By this point, I’m fairly sure Franco was using this word-game malarkey for deliberate comic effect, creating weird audio/visual juxtapositions that almost resemble some goofball version of William Burroughs and Anthony Balch’s famed cut-up films (“lukewarm night of open sex… fingers pointing at the heart of the descent..” exclaims Antonio’s voiceover, as the camera scans down off a hotel balcony across a non-descript patch of scrubland), and this disorientating vibe only intensifies once Lina and Antonio use their intriguingly holistic methodology to finally pinpoint the location of The General’s gold, which, joy of joys, is concealed within the closest thing to a James Bond villain lair that a 1983 Jess Franco film could afford.
Whilst I think we’re supposed to believe that this complex is located inside a tower-like coastal rock formation, the interiors, if I’m not mistaken, are all filmed within the legendary Ricardo Bofill buildings near Calpe, as featured in ‘Countess Perverse’, She Killed in Ecstasy and numerous other Franco faves. Prominent use is made here of the blood-red, cubist lego-brick staircases that will be familiar to most Franco followers, shot in such a way as make them seem a vertiginous descent into some expressionistic subterranean nightmare.
That these ominous stairways lead only to a mod-ishly decorated sea view apartment (possibly a re-dressed version of some of the interiors seen a decade earlier in ‘She Killed in Ecstasy’ and Vampyros Lesbos, possibly not) may be seen as a disappointment by some viewers, but I’m sure you and I both know that mod-ishly decorated sea view apartments are where EVERYTHING leads as far as Jess Franco is concerned, so what the hey.
Suffice to say, this film’s closing act features Lina sitting down in hot pants to play Franz Liszt’s ‘Liebestraum’ on a pianoforte over-dubbed with a weird, drony synthesizer tone, blocks of wood wrapped in gold paper masquerading as gold bars, reverse cowgirl coitus interruptus and an entirely appropriate “shrug n’ a smile” happy ending that somehow succeeds in providing us with a satisfactory resolution to all this abject nonsense.
As far as ‘Los Noche de los Sexos Abiertos’s prospects as a thriller, a comedy and a piece of narrative cinema goes, that’s about your lot, which means it’s probably time to discuss the sexy stuff, which is plentiful, and, if-you-like-that-sort-of-thing, pretty good. Although heading towards the end of the era in which she took on these full-on erotic roles, ‘Los Noche..’ captures Lina at the peak of her wanton powers, and fans of her ‘70s work will need no further encouragement to check this one out, I’m sure.
Working at their preferred “hard soft” level of explicitness, Jess and Lina are certainly firing on all cylinders during the nightclub sequences in the first half of the film, with a lesbian encounter with an unidentified actress proving a particularly steamy highlight, accompanied by a delirious bit of Italian-style library music that could have come straight from the early ‘70s. Viewers watching in raincoat mode might be annoyed by Franco’s ridiculous habit of having his cast members simulate oral sex by waggling their tongues somewhere in the general vicinity of their partner’s undercarriage, but once again – such silliness is an established motif, and all part of the fun for the director’s fans.
One of the things that to my mind renders Franco’s sex films a lot more enjoyable than those of many of his contemporaries is his tendency to use performers who clearly enjoy acting out this sort of material on camera (Lina herself being the most prominent example of course), and to foster what to all appearances must have been a pretty comfortable atmosphere for them to strut their stuff within, giving his sex scenes an upbeat, inclusive sort of flavor that side-steps the alienating sense of exploitative coercion that so often afflicts cinematic smut (which is somewhat ironic given the strongly Sadean nature of the scenarios Franco often had his casts act out, but that’s a digression for another day).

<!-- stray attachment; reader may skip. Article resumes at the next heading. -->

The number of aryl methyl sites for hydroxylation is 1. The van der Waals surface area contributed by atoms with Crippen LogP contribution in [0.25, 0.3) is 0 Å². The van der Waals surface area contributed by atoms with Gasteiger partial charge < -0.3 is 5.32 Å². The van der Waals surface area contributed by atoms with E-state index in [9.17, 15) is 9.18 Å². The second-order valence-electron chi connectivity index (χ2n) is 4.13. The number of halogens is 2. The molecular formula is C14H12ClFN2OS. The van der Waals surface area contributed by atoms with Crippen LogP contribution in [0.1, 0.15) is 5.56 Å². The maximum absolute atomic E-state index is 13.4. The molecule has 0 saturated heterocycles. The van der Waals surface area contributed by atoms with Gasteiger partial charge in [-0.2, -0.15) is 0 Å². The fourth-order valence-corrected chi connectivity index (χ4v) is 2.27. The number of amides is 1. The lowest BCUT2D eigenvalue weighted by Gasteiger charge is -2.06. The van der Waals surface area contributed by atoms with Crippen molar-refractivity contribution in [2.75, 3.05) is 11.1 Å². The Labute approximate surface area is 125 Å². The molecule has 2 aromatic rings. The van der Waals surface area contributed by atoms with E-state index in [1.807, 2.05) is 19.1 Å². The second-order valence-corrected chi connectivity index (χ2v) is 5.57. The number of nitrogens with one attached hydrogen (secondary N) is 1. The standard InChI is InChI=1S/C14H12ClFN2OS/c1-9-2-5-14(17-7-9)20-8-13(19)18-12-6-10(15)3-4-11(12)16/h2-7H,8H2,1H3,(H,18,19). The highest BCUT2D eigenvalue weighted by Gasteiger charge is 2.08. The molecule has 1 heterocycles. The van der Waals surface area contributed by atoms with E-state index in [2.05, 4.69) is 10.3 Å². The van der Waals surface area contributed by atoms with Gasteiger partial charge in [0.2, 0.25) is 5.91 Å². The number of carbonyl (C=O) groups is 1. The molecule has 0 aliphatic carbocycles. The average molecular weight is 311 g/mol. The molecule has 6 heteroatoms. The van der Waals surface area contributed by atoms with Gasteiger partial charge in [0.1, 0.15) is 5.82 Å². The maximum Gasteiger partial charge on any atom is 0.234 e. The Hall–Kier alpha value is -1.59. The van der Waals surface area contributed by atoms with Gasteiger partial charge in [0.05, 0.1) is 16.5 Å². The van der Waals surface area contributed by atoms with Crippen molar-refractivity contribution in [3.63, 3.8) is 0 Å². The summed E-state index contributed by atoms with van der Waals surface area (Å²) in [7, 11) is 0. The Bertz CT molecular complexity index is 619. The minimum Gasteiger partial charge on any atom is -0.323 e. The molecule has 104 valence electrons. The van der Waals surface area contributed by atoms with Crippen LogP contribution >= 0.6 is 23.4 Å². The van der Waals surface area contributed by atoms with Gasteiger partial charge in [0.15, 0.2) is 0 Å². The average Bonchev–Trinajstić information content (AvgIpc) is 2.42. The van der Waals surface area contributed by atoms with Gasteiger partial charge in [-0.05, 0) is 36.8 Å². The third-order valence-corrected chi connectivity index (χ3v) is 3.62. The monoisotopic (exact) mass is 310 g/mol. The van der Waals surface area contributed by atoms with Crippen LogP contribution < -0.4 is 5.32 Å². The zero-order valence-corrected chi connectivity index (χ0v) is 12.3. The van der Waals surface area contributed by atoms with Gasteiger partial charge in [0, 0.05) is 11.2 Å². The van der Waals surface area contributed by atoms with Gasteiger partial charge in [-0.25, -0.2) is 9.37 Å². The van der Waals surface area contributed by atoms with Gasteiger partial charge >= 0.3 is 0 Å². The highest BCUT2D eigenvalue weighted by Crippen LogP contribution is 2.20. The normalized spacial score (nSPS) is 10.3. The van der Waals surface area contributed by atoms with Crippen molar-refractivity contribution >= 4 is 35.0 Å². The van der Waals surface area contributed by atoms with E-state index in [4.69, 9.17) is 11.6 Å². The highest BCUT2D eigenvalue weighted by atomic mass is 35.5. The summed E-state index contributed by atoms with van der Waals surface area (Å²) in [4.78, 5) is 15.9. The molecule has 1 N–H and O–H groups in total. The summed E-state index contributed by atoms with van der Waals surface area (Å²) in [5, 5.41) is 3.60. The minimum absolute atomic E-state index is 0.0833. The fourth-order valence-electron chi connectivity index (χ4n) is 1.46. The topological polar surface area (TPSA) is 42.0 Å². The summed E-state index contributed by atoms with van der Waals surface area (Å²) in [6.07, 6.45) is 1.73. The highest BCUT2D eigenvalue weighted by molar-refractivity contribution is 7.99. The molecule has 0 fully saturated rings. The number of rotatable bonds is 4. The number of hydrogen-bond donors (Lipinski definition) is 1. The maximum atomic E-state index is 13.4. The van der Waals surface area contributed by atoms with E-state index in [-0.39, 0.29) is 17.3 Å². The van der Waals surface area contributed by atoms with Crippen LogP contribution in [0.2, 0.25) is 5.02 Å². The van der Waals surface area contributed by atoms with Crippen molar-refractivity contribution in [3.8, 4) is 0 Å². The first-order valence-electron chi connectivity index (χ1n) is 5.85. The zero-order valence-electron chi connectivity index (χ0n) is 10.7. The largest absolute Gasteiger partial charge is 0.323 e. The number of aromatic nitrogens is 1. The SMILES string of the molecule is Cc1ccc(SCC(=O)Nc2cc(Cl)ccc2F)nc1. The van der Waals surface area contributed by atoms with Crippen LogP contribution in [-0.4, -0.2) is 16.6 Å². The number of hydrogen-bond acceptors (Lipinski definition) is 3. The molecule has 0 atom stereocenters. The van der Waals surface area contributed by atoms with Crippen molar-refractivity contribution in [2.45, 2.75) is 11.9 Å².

This can very much be seen in ‘Los Noche..’ during the “private” sex scenes (mainly between Lina and Antonio) which are almost entirely played for laughs, and as such work very well in ribald sort of manner, with running jokes about Lina over-excitedly yelling “my Tarzan!” at her various partners, and about Antonio never taking off his beloved Hawaiian shirt. Somehow it all just seems so.. natural and good natured, it would be difficult for anyone other than a thorough-going prude to really object too strenuously.
Reading back through the plot synopsis above, some readers might well wish to question my repeated use of phrases like “light hearted” and “good natured” to describe a movie that is apparently filled with rape, Nazi-ism and genital torture, but what can I say… jaded from the harder exploitation pictures he’d been making in the late ‘70s, Franco somehow manages to present this potentially offensive material in such a casual, off-hand sort of manner that it just slips by without really making much impression at all.
Like the patently un-real gore effects that frequently turn up in his horror films, Franco-sleaze always has a theatrical, fantasy-land sort of quality about it – he knows he’s just sticking this stuff in to add a ‘shocking’, commercially saleable aspect to the production, and he knows that you know it too. He may enjoy the imagery of sadism, but he realises no one really wants to see realistic pain and suffering when they’re chilling with a blue movie, so what the hell, let’s just have some fun with it, y’know?
Such is the philosophy that defines much of Franco’s work at the end of the day, and, with ‘Los Noche de los Sexos Abiertos’, this easy-going goofery perhaps reaches its apex. Between the ‘really good ones’ and the‘really bad ones’ in his mammoth filmography lie the ‘fun ones’, and here we have a fine example of the way that even the most seemingly trivial items in the director’s catalogue can become deliriously enjoyable experiences, full of odd sparks of invention, random diversions and sheer lunacy that you will encounter nowhere else in cinema.
Pulp Thrills: 2/5
Altered States: 3/5
Sight Seeing: 3/5